1960's clothing fads paper dresses and dress in a can
TOILET PAPER COMPANY GOES INTO FASHION BUSINESS
The 1960’s was a fertile era for fads and new ideas, especially in the area of fashion, but miniskirts, bell bottoms and patched blue jeans were reasonable compared to the short lived fads of paper dresses and dresses in a can.
The Wisconsin-based Scott Paper Company decided to sell paper dresses to promote their new, more colorful paper products. It was just supposed to be a cute novelty item. They created 2 dresses with bright designs that were just basic A-line shifts with a patch pocket and no sleeves. They could be purchased in 4 sizes. The dresses weren’t 100 percent paper, they had a small amount of rayon added to make the dresses drape a little better. But the dresses were just these loose shifts and no one at the company thought they would sell many.
A FAD IS BORN
The dresses sold for $1.25 apiece and came with coupons for company products. They were meant to be worn twice and then thrown away. The promotion took off and the dresses became the latest fad. This actually annoyed Scott Company, which didn’t want to be known for dresses, so they stopped manufacturing after they sold about 500,000 dresses, in 1966.
But other companies knew a good fad when they saw it and for the next 2 years many companies started to sell paper dresses, mostly as an advertising gimmick, some political campaigns even gave away dresses with slogans and images of their candidates. Mars Manufacturing, a clothing business, introduced a new line of paper dress, costing $1.29 each and sold them through Sears and JC Penneys. Expensive designers dresses were also briefly made of paper. The fad quickly died away and by the end of 1968 no one was wearing fashionable paper clothes.
SCOTT PAPER DRESSES
NOVELTIES IN A CAN
Dresses in a can had an even briefer shelf life. The dresses were made of nylon, sold for $25 and were sold in 1 pound tin cans . You could even buy a crushable hat for $7.00. The dresses were various designs and the big selling point was that it came in a can. This fad started about the same time as paper dresses, but didn’t last quite as long.
At least 1 department store in New York City started selling clothing in a can, including dresses, ties and lingerie. Wippette Sportswear started selling Le Canned Dress late in 1966 and sold 100,000 in November and December. The president of the company got the idea when he saw people buying canned air in a store. This is not compressed air like we have today, that we use to clean keyboards and such. This was just a regular, empty can.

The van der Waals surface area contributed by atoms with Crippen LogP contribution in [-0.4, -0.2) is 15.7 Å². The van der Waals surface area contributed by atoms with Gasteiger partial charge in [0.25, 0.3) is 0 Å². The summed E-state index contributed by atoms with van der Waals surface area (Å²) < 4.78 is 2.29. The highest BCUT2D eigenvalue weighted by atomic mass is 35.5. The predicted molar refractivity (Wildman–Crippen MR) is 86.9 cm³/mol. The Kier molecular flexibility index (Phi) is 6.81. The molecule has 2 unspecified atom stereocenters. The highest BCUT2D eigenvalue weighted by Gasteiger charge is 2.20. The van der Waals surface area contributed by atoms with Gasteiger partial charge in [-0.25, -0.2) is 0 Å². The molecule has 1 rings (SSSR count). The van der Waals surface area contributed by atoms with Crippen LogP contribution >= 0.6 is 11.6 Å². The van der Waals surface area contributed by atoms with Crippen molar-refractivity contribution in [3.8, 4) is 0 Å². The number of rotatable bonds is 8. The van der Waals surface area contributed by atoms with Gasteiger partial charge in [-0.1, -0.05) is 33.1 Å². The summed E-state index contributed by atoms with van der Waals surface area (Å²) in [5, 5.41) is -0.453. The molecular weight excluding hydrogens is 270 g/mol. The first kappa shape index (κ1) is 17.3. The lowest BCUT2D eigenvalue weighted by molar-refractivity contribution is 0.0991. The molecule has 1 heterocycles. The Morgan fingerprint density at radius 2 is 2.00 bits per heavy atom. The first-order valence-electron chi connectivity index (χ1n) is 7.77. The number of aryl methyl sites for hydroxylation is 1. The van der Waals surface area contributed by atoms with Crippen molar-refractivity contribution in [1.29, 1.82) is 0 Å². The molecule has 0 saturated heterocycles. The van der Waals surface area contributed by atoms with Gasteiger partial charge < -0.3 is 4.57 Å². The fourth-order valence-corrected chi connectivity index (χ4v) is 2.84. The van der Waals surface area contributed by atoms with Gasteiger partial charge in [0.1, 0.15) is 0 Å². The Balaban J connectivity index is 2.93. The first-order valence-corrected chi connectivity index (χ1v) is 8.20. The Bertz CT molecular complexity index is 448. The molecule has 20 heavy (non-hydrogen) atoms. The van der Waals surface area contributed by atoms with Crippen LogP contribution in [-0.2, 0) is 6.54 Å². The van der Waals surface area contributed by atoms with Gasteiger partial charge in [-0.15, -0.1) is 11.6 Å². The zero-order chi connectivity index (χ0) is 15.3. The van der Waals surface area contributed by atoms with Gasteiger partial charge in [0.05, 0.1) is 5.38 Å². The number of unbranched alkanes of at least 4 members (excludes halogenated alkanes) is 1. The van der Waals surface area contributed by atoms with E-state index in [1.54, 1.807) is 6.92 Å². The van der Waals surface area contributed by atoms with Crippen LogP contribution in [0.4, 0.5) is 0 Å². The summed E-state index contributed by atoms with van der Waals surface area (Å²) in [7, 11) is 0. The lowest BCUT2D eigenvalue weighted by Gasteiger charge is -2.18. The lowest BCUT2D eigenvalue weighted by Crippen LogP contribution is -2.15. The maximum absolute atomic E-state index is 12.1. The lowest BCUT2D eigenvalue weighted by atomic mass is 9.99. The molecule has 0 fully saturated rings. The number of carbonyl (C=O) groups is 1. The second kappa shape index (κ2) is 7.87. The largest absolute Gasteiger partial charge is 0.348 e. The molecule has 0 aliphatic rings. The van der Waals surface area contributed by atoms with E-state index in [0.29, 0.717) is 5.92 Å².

The president figured if people were silly enough to buy an empty can, they would pay more for cans with something in them, especially since the lids came off easily and you didn’t even need a can opener. The dresses come in 3 styles, a baby doll, a fitted dress that flared out at the hip and a dropped waist design. There were 2 multicolored fabrics used and each dress has a special tag shaped like the top of a tin can. The dresses were manufactured in Canada.
During that time period, greeting cards, books, jewelry, handbags, scarves, games and many other items were all sold in cans. Stores would can their own items and watch them fly off the shelves, most bought by teenagers looking for novelties. Sears got into the act and started to sell empty cans and a tin can sealer for store use.
- Vintage Christmas Advertising Trade Cards
19th century advertising was done on trade cards that were given out by stores or manufacturers and special ones were made at Christmastime.
- Chicago Worlds Fair product Aunt Jemima Pancake Mix
the invention of Aunt Jemima pancake mix.
- Eating at the Automat
The automat was America's first fast food restaurant.
- History of Advertising Trade Cards
Trade cards were used during the late 19th century to advertises business and products.
More by this Author
Humor has changed somewhat through the years but funny is still funny. I have been collecting some old jokes from about 1900 and I thought I would share a few. I have only included ones that are actually funny and I...
Large free cross stitch pattern of the painting, Mona Lisa.
Links to dozens of free cross stitch patterns, many based on vintage advertising images, especially fruit crate label designs.
No comments yet.